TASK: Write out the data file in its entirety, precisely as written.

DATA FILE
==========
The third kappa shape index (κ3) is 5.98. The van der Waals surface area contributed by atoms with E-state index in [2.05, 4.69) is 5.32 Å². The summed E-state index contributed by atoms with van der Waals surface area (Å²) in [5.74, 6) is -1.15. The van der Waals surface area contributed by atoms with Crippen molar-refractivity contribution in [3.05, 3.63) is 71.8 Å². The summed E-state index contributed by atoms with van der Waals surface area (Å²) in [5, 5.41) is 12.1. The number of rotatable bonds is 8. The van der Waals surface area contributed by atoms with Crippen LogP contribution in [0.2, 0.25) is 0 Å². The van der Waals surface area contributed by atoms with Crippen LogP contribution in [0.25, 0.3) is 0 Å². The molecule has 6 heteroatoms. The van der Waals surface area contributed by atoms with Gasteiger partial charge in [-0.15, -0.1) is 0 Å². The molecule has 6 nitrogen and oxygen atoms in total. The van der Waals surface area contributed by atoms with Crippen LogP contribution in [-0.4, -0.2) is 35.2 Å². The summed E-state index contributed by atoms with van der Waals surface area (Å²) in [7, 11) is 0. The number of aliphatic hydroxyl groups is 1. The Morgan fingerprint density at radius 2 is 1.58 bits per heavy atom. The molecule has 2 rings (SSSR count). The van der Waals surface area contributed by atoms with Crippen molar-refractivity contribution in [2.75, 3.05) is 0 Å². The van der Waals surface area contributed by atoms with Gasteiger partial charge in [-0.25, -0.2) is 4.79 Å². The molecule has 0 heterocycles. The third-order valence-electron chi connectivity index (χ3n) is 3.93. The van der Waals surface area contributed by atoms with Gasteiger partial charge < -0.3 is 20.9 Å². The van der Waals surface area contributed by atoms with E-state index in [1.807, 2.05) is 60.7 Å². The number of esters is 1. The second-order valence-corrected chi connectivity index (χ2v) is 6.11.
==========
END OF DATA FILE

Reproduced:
The third kappa shape index (κ3) is 5.98. The van der Waals surface area contributed by atoms with E-state index in [2.05, 4.69) is 5.32 Å². The summed E-state index contributed by atoms with van der Waals surface area (Å²) in [5.74, 6) is -1.15. The van der Waals surface area contributed by atoms with Crippen molar-refractivity contribution in [3.05, 3.63) is 71.8 Å². The summed E-state index contributed by atoms with van der Waals surface area (Å²) in [5, 5.41) is 12.1. The number of rotatable bonds is 8. The van der Waals surface area contributed by atoms with Crippen LogP contribution in [0.2, 0.25) is 0 Å². The van der Waals surface area contributed by atoms with Crippen LogP contribution in [0.25, 0.3) is 0 Å². The molecule has 6 heteroatoms. The van der Waals surface area contributed by atoms with Gasteiger partial charge in [-0.15, -0.1) is 0 Å². The molecule has 6 nitrogen and oxygen atoms in total. The van der Waals surface area contributed by atoms with Crippen LogP contribution in [-0.4, -0.2) is 35.2 Å². The summed E-state index contributed by atoms with van der Waals surface area (Å²) in [7, 11) is 0. The number of aliphatic hydroxyl groups is 1. The Morgan fingerprint density at radius 2 is 1.58 bits per heavy atom. The molecule has 2 rings (SSSR count). The van der Waals surface area contributed by atoms with Crippen molar-refractivity contribution in [2.75, 3.05) is 0 Å². The van der Waals surface area contributed by atoms with Gasteiger partial charge in [-0.25, -0.2) is 4.79 Å². The molecule has 0 heterocycles. The third-order valence-electron chi connectivity index (χ3n) is 3.93. The van der Waals surface area contributed by atoms with Gasteiger partial charge < -0.3 is 20.9 Å². The van der Waals surface area contributed by atoms with E-state index in [1.807, 2.05) is 60.7 Å². The number of esters is 1. The second-order valence-corrected chi connectivity index (χ2v) is 6.11.